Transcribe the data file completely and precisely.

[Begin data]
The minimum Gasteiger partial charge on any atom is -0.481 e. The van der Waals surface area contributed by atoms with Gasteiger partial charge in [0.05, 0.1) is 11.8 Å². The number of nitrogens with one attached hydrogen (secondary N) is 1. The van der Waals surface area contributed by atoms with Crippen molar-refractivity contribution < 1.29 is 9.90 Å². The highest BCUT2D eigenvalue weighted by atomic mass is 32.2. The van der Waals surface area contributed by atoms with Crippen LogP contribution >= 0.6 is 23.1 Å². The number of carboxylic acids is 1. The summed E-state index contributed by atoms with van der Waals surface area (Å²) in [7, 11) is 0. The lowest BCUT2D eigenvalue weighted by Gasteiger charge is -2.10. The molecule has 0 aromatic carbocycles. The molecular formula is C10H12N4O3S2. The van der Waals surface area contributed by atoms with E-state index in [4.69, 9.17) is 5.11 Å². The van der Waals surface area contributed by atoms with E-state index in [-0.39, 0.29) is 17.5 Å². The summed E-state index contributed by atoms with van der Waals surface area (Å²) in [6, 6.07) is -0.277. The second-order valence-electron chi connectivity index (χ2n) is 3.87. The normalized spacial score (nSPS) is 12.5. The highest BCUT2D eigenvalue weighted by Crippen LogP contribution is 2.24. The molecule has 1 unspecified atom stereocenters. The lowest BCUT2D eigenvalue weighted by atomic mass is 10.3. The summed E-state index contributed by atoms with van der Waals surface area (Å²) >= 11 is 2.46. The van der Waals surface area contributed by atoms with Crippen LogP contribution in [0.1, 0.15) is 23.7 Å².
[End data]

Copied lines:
The minimum Gasteiger partial charge on any atom is -0.481 e. The van der Waals surface area contributed by atoms with Gasteiger partial charge in [0.05, 0.1) is 11.8 Å². The number of nitrogens with one attached hydrogen (secondary N) is 1. The van der Waals surface area contributed by atoms with Crippen molar-refractivity contribution < 1.29 is 9.90 Å². The highest BCUT2D eigenvalue weighted by atomic mass is 32.2. The van der Waals surface area contributed by atoms with Crippen LogP contribution >= 0.6 is 23.1 Å². The number of carboxylic acids is 1. The summed E-state index contributed by atoms with van der Waals surface area (Å²) in [7, 11) is 0. The lowest BCUT2D eigenvalue weighted by Gasteiger charge is -2.10. The molecule has 0 aromatic carbocycles. The molecular formula is C10H12N4O3S2. The van der Waals surface area contributed by atoms with E-state index in [4.69, 9.17) is 5.11 Å². The van der Waals surface area contributed by atoms with E-state index in [-0.39, 0.29) is 17.5 Å². The summed E-state index contributed by atoms with van der Waals surface area (Å²) in [6, 6.07) is -0.277. The second-order valence-electron chi connectivity index (χ2n) is 3.87. The normalized spacial score (nSPS) is 12.5. The highest BCUT2D eigenvalue weighted by Crippen LogP contribution is 2.24. The molecule has 1 unspecified atom stereocenters. The lowest BCUT2D eigenvalue weighted by atomic mass is 10.3. The summed E-state index contributed by atoms with van der Waals surface area (Å²) >= 11 is 2.46. The van der Waals surface area contributed by atoms with Crippen LogP contribution in [0.1, 0.15) is 23.7 Å².